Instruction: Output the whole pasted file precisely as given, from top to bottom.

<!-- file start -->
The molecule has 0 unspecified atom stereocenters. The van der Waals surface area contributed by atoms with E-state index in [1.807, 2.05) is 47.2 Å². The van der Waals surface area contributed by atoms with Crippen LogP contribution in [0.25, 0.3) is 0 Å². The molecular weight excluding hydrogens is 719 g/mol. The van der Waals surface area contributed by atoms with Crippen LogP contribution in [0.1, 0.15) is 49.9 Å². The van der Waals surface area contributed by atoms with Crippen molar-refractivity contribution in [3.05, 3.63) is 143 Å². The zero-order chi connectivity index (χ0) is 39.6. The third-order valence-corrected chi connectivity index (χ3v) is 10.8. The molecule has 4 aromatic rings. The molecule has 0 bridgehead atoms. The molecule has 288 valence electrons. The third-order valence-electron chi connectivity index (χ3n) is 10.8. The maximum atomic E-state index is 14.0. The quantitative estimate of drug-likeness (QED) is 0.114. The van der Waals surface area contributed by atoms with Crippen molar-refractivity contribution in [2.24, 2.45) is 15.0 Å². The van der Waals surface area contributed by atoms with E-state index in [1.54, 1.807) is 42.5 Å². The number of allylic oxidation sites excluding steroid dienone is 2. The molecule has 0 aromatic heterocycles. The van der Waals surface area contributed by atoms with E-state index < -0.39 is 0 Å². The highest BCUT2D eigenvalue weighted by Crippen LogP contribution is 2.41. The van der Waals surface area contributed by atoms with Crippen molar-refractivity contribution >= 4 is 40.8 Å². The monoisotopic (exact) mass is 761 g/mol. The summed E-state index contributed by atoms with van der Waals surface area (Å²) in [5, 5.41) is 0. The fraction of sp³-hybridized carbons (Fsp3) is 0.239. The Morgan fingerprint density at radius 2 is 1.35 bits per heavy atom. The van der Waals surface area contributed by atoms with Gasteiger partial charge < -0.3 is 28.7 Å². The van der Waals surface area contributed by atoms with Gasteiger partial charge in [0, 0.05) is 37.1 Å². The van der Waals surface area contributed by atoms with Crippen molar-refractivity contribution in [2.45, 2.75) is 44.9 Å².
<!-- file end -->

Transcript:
The molecule has 0 unspecified atom stereocenters. The van der Waals surface area contributed by atoms with E-state index in [1.807, 2.05) is 47.2 Å². The van der Waals surface area contributed by atoms with Crippen LogP contribution in [0.25, 0.3) is 0 Å². The molecular weight excluding hydrogens is 719 g/mol. The van der Waals surface area contributed by atoms with Crippen LogP contribution in [0.1, 0.15) is 49.9 Å². The van der Waals surface area contributed by atoms with Crippen molar-refractivity contribution in [3.05, 3.63) is 143 Å². The zero-order chi connectivity index (χ0) is 39.6. The third-order valence-corrected chi connectivity index (χ3v) is 10.8. The molecule has 4 aromatic rings. The molecule has 0 bridgehead atoms. The molecule has 288 valence electrons. The third-order valence-electron chi connectivity index (χ3n) is 10.8. The maximum atomic E-state index is 14.0. The quantitative estimate of drug-likeness (QED) is 0.114. The van der Waals surface area contributed by atoms with Crippen molar-refractivity contribution in [2.24, 2.45) is 15.0 Å². The van der Waals surface area contributed by atoms with E-state index in [1.54, 1.807) is 42.5 Å². The number of allylic oxidation sites excluding steroid dienone is 2. The molecule has 0 aromatic heterocycles. The van der Waals surface area contributed by atoms with E-state index < -0.39 is 0 Å². The highest BCUT2D eigenvalue weighted by Crippen LogP contribution is 2.41. The van der Waals surface area contributed by atoms with Crippen molar-refractivity contribution >= 4 is 40.8 Å². The monoisotopic (exact) mass is 761 g/mol. The summed E-state index contributed by atoms with van der Waals surface area (Å²) in [5, 5.41) is 0. The fraction of sp³-hybridized carbons (Fsp3) is 0.239. The Morgan fingerprint density at radius 2 is 1.35 bits per heavy atom. The van der Waals surface area contributed by atoms with Gasteiger partial charge < -0.3 is 28.7 Å². The van der Waals surface area contributed by atoms with Gasteiger partial charge in [0, 0.05) is 37.1 Å². The van der Waals surface area contributed by atoms with Crippen molar-refractivity contribution in [2.45, 2.75) is 44.9 Å².